According to the latest weather reports I’ve seen, the temperature might get down to 22 degrees tonight.
I use those plastic containers that you put hermit crabs in.
Put a paper towel in the bottom so they can grip better I live in Houston it’s about 60 to 80 degrees and have only two milkweed plants.
After a couple of attempts, it should start drinking.
As far as letting it go, if there are any flowering plants, and if the temps are above 50, you can probably let it go, although it may really have to hunt for food.
Yesterday I was so happy to see 5 caterpillars just eating away so in my ignorance I cover them with Tull thinking birds were the predators I was wrong only one survived and I brought it inside (I read how to do it inside a glass container with a nice juicy branch he’s eating. They tend to eat for a while, then just sit there, then eat some more. If you bring them inside I would provide them milkweed until they turn into chrysalis I live a little NW of New Orleans and after a summer of no monarchs or caterpillars, I counted as many as 15 caterpillars on my milkweed plants during December.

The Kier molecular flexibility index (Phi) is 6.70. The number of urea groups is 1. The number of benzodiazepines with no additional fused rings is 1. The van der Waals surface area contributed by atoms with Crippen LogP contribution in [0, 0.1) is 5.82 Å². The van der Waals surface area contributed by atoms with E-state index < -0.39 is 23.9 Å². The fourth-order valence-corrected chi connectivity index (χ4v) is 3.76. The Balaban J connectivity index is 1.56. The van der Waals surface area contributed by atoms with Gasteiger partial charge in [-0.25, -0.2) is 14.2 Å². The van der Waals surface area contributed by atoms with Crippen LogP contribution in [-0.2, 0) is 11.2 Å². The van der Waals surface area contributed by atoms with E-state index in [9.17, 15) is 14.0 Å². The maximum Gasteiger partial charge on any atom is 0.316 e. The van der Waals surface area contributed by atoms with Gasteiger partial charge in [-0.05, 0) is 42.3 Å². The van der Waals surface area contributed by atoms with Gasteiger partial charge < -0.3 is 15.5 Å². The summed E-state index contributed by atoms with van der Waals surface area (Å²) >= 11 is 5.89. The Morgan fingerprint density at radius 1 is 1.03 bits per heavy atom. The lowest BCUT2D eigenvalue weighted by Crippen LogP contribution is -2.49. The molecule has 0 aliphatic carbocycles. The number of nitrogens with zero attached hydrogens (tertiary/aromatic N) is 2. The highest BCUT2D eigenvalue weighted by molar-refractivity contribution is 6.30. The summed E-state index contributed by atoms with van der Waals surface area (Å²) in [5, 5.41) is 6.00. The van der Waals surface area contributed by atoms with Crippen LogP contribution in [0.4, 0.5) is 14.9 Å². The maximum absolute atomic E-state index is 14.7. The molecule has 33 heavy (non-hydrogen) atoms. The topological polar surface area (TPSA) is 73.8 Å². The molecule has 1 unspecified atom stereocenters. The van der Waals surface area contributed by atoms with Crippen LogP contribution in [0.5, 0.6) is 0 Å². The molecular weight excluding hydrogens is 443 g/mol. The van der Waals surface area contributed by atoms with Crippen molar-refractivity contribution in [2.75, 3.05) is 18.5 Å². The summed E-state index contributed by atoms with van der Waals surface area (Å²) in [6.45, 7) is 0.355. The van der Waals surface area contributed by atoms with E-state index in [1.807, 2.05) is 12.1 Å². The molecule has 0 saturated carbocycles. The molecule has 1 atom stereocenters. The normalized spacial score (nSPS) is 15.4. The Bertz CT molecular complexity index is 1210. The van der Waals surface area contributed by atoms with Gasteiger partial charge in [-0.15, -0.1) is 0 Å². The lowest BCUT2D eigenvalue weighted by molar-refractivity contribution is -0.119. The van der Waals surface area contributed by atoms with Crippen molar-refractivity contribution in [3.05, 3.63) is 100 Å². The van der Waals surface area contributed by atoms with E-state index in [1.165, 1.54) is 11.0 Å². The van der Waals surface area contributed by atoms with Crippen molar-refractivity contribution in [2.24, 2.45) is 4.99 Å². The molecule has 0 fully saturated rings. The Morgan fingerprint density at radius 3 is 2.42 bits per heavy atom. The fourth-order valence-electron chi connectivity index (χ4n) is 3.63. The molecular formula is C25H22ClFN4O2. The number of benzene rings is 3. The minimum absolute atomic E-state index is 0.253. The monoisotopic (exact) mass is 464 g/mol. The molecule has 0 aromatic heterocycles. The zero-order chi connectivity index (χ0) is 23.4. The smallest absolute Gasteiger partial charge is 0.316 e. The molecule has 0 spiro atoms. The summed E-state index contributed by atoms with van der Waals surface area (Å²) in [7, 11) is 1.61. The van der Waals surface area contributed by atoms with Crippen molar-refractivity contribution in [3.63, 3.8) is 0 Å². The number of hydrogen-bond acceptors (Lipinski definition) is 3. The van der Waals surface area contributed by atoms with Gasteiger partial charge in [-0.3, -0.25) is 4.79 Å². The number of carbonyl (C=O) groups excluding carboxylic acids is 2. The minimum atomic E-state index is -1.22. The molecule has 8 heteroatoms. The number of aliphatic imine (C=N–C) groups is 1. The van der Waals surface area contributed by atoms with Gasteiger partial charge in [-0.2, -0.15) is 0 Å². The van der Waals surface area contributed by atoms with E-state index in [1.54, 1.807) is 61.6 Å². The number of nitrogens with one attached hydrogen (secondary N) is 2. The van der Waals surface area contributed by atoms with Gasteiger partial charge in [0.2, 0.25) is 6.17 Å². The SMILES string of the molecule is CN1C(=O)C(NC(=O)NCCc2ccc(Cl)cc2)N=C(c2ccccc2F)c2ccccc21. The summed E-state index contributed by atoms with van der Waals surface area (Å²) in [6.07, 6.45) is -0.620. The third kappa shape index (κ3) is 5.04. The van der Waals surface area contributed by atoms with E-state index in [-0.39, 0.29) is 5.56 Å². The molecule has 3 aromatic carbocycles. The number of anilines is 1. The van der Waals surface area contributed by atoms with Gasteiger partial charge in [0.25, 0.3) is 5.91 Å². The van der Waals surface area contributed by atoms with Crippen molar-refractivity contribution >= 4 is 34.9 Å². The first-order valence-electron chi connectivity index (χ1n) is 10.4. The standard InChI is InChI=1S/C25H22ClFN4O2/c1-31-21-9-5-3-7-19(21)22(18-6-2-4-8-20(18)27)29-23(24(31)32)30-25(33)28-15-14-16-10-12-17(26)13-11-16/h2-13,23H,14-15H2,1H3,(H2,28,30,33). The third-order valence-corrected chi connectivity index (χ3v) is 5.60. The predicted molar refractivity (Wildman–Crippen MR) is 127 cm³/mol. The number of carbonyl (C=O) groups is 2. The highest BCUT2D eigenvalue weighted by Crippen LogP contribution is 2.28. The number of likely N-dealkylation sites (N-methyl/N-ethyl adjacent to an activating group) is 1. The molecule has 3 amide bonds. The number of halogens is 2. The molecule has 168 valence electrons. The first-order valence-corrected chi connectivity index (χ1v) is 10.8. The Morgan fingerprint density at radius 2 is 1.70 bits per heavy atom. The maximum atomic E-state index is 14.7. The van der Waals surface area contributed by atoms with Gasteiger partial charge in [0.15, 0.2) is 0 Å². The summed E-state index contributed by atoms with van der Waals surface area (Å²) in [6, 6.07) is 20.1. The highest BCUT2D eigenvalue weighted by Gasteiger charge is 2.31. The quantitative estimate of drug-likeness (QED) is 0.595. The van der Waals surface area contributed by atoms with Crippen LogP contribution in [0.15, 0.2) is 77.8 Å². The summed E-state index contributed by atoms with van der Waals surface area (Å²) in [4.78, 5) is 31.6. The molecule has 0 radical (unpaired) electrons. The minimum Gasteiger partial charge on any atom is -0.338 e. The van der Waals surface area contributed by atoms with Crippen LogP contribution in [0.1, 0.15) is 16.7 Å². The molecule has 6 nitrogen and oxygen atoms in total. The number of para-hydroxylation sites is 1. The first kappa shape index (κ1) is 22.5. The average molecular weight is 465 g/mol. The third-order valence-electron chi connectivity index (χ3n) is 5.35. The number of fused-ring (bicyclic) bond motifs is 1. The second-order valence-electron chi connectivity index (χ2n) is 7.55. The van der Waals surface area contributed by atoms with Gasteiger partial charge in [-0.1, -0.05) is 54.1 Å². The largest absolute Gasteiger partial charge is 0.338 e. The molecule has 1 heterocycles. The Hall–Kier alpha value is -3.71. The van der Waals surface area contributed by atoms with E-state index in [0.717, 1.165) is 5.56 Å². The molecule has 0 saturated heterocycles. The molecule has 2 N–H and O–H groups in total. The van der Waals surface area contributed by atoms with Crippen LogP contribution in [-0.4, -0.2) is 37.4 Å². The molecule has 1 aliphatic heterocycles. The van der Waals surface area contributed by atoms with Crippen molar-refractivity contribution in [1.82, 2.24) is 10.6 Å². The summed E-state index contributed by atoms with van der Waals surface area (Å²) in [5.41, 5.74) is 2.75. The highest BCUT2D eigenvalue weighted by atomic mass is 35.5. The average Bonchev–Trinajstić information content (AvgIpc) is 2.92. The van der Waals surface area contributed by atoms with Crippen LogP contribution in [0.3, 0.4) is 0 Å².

The stem in a small bottle with water and small neck. ( I think this large lady bug looking bug, who kinda appeared last year has been the reason for no monarch caterpillars during these last 2 summers).In terms of mortality, Monarch Butterflies can survive temperatures of around 17 degrees, but not for very long, and around 50% of Monarch Butterflies will die at this temperature. my mom and i found a monarch butterfly on our front step. when we took him inside and warmed him up he started to fly around.But what about Monarch Caterpillars (not Butterflies), how low can the temperature be before they begin to die? I’ve been wondering that myself, but haven’t come across anything on it. I know that isn’t cold for some of you BUT I must have at least 50 Monarch cats munching in my yard. It will get in the 60’s today with lots of sun BUT it is supposed to rain by Sun. we put him under a big strainer with banana and apple slices.They can survive temperatures below freezing for short periods of time, but the bigger issue is it will need a source of food and if there is snow on the ground, you probably don’t have any nectar plants for it to feed. However, I do have a solution, and if you do a search on my blog, I’m pretty sure I have some posts and a video or two about how to do what I’m going to suggest.You can feed it gatorade, or this juice product we have in the States (not sure if it’s in Canada) called Juicy-Juice. You can then try placing the monarch on the cotton ball.Of course, they don’t move hardly at all, just secure themselves to the leaves and wait until warmer temps.